Campbellton, Canada - Polarsteps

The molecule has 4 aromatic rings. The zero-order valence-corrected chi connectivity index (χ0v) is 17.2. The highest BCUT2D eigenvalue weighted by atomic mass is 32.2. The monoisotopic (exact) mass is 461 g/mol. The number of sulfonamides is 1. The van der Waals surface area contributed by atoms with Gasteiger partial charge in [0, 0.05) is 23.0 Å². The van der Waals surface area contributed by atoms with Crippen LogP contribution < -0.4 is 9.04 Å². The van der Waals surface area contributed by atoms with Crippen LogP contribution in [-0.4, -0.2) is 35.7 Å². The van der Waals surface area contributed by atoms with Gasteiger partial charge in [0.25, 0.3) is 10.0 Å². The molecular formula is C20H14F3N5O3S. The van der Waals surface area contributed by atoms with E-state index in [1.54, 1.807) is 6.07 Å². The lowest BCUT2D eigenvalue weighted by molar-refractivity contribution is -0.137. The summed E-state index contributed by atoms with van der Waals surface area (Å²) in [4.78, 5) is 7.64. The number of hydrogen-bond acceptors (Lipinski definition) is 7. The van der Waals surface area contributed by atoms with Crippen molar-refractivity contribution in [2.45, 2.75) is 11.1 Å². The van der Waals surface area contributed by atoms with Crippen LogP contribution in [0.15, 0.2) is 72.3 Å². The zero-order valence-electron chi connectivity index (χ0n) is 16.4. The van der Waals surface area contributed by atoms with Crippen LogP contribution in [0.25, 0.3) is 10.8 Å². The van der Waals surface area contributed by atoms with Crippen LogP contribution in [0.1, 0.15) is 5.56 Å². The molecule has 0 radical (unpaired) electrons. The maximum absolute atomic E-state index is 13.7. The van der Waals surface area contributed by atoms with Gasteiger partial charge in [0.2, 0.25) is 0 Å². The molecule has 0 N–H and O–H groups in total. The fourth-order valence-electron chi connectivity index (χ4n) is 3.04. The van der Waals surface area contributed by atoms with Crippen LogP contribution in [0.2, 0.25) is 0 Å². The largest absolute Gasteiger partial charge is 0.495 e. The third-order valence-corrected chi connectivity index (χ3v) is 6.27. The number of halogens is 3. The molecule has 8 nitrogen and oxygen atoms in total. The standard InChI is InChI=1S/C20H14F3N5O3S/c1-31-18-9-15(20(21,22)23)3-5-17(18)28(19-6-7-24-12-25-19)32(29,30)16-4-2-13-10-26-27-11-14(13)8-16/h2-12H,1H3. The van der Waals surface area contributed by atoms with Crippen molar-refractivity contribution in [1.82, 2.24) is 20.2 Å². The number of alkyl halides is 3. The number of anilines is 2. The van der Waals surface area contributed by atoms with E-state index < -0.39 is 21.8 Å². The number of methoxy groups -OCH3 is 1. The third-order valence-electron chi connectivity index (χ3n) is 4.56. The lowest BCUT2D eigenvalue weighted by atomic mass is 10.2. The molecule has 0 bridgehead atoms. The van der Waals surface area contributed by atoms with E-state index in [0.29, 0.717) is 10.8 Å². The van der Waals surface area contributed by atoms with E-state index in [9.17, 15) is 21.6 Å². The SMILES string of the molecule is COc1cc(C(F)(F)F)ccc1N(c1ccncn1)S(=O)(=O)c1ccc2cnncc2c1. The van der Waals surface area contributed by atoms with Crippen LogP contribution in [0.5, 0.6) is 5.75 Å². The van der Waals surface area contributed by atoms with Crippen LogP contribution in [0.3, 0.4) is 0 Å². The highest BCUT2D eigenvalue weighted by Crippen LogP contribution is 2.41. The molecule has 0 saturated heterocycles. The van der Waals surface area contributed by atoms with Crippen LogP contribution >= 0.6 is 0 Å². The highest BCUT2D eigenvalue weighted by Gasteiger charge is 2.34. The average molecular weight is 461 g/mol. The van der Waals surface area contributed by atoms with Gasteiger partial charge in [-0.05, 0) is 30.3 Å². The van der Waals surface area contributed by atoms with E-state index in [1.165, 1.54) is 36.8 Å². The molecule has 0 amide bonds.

I'm covering Quebec all at once; cycling through it felt like a continuous movement up the St. Lawrence and then across the Gaspé and I remember it more that way, all joined together, than in terms of distinct days. We hit pouring rain in the first couple of days out of Montreal; it was a hard re-entry to cycling and camping, and we took refuge in cups of gas station hot chocolate and any bits of shelter we could find (first photo-- cooking noodles outside a rest stop bathroom). When the weather cleared up, though, it really cleared up, and we had a long string of totally charmed riding days up the St. Lawrence. La Route Verte is a dream; it's scenic, often rural, and safe enough that we could relax into it and enjoy where we were without worrying too much about traffic. There are frequent rest stops along the way with potable water and clean, heated bathrooms with indoor plumbing. Wild camping was easy along it; we tented in unfenced fields, rest stops that didn't prohibit camping, and eventually, just after Rimouski, a historic church that allows campers to sleep in their vehicles in the parking lot overnight for a donation (we interpretted this a little broadly and claimed a parking spot for our not-a-vehicle and left our donation; we cleared out early in the morning just in case). We made it to Quebec City, where a friend had scored us a free work-perk hotel stay (thanks, A!!!) We stayed two nights there, on the edge of town, and wanted to spend a full day in the old town, but discovered that the Canadian Tire tires we'd put on my bike back outside of Marathon ON were fraying apart on the beads the way my old ones had been-- they were getting dangerously close to the point where the tubes could suddenly pop out. We checked around to some bike shops but couldn't find good touring tires in the right size-- they had all switched over to selling studded winters ones at this time of year-- so located a Canadian Tire that was going to be hard to bus to, decided to do a long walk to it and then hop a bus to go and walk around the old town. The tire trip ended up stealing most of the day; it was far and took us through a big industrial area, a lamentable one-day-in-Quebec-City experience. We had laundry we really needed to do too, which we hauled the whole way and then did at a laundromat on the way back to the hotel; we got back in the dark, and that was the day. We left the next morning and did the awkward thing of riding/walking the loaded bikes through very crowded streets-- we'd managed to be in a busy place on a busy weekend again-- but got to see some of the main historic sites and old cobblestone roads before hopping the little ferry across to the south side of the river and biking away from town in the early evening. That was the first night our tent got frosted over, and we had to use our breath on the tent poles the next morning to unfreeze and collapse them. Getting into cold weather in Quebec confirmed for us that we'd made good gear choices; we carried a little more to be ready for a broader range of weather, and as chilly as we were getting while setting up and making dinner in the evenings, we slept warmly and comfortably at night. While the cold made us wonder if we were coming in a little too late and if winter and the snow were going to catch us, the changing autumn leaves confirmed that after taking our slow, slow time through most of the country and Ontario specifically, we were right on time; I think we caught a really sublime moment in the year that we would have missed on the typical breakneck three-month race across Canada. Heading up the St Lawrence in golden, slanted light and watching it slowly widen was surreal; moreso when we started crossing paths with the snow goose migration, and then saw the northern lights from our camp spot the same night, and then the next day smelled the Atlantic for the first time as piles of seaweed started appearing on the shores of the river and its water turned salty. We crossed the Gaspé over two days-- the first hilly and wet, the second amazing and scenic, winding around on a road that followed rivers and hugged the sides of cliff faces. We had been in touch with a Warmshowers host just over the New Brunswick border who was going to be away but had offered the possibility of camping in her backyard-- we'd assumed this meant access to a patch of grass where we'd have to head up the road to Tim Horton's for bathroom access, and were grateful just for somewhere we could tent, but we got a message later that day saying she'd hidden a key for us so that we could let ourselves in and use the house. The touring cyclist network has been nothing but amazing; the care and trust we've been shown by people we haven't even met has totally floored us. Besides the best cycling in the country and the most gorgeous autumn, Quebec also brought the biggest disaster we've had to navigate. The day it happened, we'd checked out some wild camping possibilities up the road and were aware that we'd be passing through one county, surrounding the town of Saint-Simon, that had totally banned camping in public places (and didn't have a campground or even a motel to compensate; without a local host, there is no legal possibility of spending the night there). Knowing this, we had it in our minds all day that we were going to have to either stop short of it for the night, or get through the county before nightfall and stay on the other side. Coming up to it near the end of the day, we chose to blow past it with the little time that we had to spare. We were in the middle of town and it was getting pretty sunsetty when Kini felt something loosen suddenly on their bike; we wheeled it across the road to a picnic table outside a gas station, took the bags off, and realized in disbelief that the frame had literally snapped near the wheel; the steel was broken all the way through. Of all the things that could go wrong with a bike, this one is Exceptionally Bad. We had to quickly triage the things that were messed up in that moment, and the primary one was that we couldn't keep riding and it was about to get dark in a place where people were unambiguously not okay with campers. We managed to zip-tie the frame back together enough to walk it down the road with the gear on it, headed down a quiet side-road, and ended up finding an ATV trail that didn't look heavily used, through some woods that were almost definitely on private property, and also on a significant slope-- we hid in the woods, set up the tent very quietly off the trail, didn't eat dinner, and had a rough night of worrying about dealing with the bike frame the next morning, listening for people in the woods, and repeatedly sliding uncomfortably down to the foot of the tent and having to scootch back up again. Extremely loud highway construction started at the edge of town in the early hours of the morning, and we got up, packed up, and got ourselves back to the gas station picnic table for coffee and figuring out what to do. A note on our bike frames; we've gotten a lot of disbelief from other cyclists on the road that we're doing this on steel-framed nineties mountain bikes (bought used for cheap; Kini is a trained bike mechanic and has put nicer components on them where it counts, and has poured countless hours into building them up into the world-conquering dream machines they are now). We were deliberate about our choices; this isn't a three-month tour on Canadian roads, but an open-ended world tour. We understand 26" mountain bike wheels to be more of an international standard when it comes to replacement parts, and we chose steel specifically because it's not entirely far-fetched to find a steel welder anywhere (not the case with aluminum welding). So on a practical level we'd prepared for this happening sooner or later; we'd just imagined dealing with it on maybe a rough road between African villages, not before making it off our home continent. This was a case where Google wasn't a help in telling us where to go-- it placed the nearest welders either 13km back in Trois-Pistoles or 49km further in Rimouski, both a long way to go on a frame held together by zip-ties. We were across the street from a hardware store, and we decided to wait for it to open and then ask if they knew anyone locally. I added the French words for 'welder', 'welding', 'bike frame', and 'steel' to my vocabulary, and we went in and asked. The folks who worked there were amazing and debated among themselves about who in town would be a good enough welder to do it, called around a bit, and then sent us exactly three doors down to Guillaume's garage. And then, before noon, we had it sorted. Guillaume, who I'm pretty sure told us he hadn't welded a bike frame before, was up for giving it a shot, was really patient with my French, got a few good jokes in there, and was an absolute frame-welding pro. He pinned the breakage on a manufacturing error and sent us off with certainty that we were going to make it to Halifax without it snapping again (he was right). By mid-day we were on the road again, almost not believing that the multi-day logistical nightmare we'd been preparing for just hadn't happened. -Sara Cycling Quebec was awesome; La Route Verte extends across the entirety of Quebec. Which is simply amazing and quite the difference from being on the side of the highway. Even when there is a blessedly enormous shoulder, like on the prairies, it is just so much more enjoyable to not be around cars and let my mind wander more. We started our time in Quebec in the home of our friends in Montreal and then cycled out into the stunning fall colours. I love Montreal so much and would live there for a small stint if the opportunity presented itself. There is just so much vibrancy and life happening; it feels so European. I began to feel a little worried about the seasonal shift when we were tenting because the temperature was really dropping at night and we were waking up with frost on our tent. Would we start getting snow halfway through New Brunswick? I am adventurous but I am not into cycling or camping in the snow on a bike tour. Nah. It will probably happen but we really are trying to plan around that as much as possible. Being cold also just makes me grumpy and feel emotionally frayed; it takes so much energy to keep warm and having to do tasks, like packing up, with cold hands. It is not fun at all. And when I am feeling emotionally done it is hard to make room mentally to figure out logistics. I have never come to a point on any bike trip here I wanted to throw in the towel but I do feel consistently pretty pissed off those days. We did have the privilege of seeing the enormous snow goose flocks on the St. Lawrence; hundreds of geese taking off, landing and just being a huge conglomerate of ruckus. We also saw the Northern Lights dancing one night as we camped beside the St. Lawrence; it absolutely made up for the cold night. - Kini